School librarians, with their involvement in Battle of the Books and reading circles, encourage love of reading—the basis for the lifelong learning students need. I saw first-hand how understaffed school libraries are when—after retirement from the local public library—I volunteered a morning a week at the local elementary school. The school librarian had a steady stream of classes coming in, so she had no time for collection maintenance. After I had weeded the entire collection, tossing geography books on Africa from the 1960’s and sports biographies of people who were stars before even the students’ parents were in school, the shelves so bare the PTSA had to organize a series of fund-raisers to replenish the shelves.
When I worked at a public library branch where nearly a third of the users were new to this country, I saw whole families came in for materials for the citizenship test and videos and DVDs that were the Rosetta Stone of learning a new language. I felt almost maternal joy when I saw a child who had known only a few words of English three years before come into the library speaking with nary an accent and acting as translator for his grandmother…or when an immigrant’s daughter who had been in my preschool story hours came in a dozen years later for materials for her research paper on Freud.
Hooray for ALA!
ALA is the most important link between publishers, writers, librarians, and readers. My most memorable conference was in Seattle of January, 2007. As I came up to the Society of Children’s Book Writers and Illustrators booth, I found out that one of our own, Kirby Larson, had received a call that morning to tell her that her book Hattie Big Sky, had been named a Newbery Honor Book. I also took advantage of having so many publishers in one place to talk to representatives of publishers which had expressed interest in my manuscript – and ended up shaking hands with Jennifer Wingertzahn at Clarion Books, which ultimately published The Year We Were Famous.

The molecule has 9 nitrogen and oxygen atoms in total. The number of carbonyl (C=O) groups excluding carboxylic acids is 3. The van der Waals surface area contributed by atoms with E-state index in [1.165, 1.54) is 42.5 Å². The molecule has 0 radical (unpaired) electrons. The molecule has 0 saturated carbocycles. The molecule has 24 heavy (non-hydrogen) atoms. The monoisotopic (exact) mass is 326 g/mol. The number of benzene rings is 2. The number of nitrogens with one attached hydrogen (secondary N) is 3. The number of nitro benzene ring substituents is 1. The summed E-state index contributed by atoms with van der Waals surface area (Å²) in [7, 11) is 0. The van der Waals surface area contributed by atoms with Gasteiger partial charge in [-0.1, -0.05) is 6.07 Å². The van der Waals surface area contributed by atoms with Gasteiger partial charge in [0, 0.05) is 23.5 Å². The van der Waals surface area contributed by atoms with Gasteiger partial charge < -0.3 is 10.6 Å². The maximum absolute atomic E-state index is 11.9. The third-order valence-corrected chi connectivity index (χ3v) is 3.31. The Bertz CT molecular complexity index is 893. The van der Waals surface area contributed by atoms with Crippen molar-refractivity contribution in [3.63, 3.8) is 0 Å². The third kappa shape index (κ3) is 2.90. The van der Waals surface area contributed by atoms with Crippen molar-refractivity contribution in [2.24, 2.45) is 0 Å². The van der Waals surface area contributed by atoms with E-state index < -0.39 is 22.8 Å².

A Lion’s Pride of Programs
I love bookstore programs, but not every child has transportation to bookstores and the money to buy books. School and public libraries provide the accessible link between authors and their readers. As a children’s librarian in a public library, I visited all the classrooms in the area to share my favorite books and talk up the summer reading program. As a new author, I’ve already talked to roughly seven hundred middle school students in their schools. As a member of The Class of 2k11, I visited libraries in New York City during Book Expo America Week.
The photo is in front of the Seward Park Branch of NYPL; I'm the one waving in the front row.
My Favorite Librarian
My daughter, Emily Dagg, of course!
She’s carrying on the mission of bringing children and books together and following literally in her mother’s footsteps by having worked in three of the libraries I worked in many years ago. As current head of children’s and young adult services for Everett Public Library, she has been involved in a series of fundraisers to create a new teen area. Here she is, showing off the new teen area at EPL.
Let’s Link Up
Website Carole Estby Dagg
Thank you,Carole for sharing your story and Library Love with us.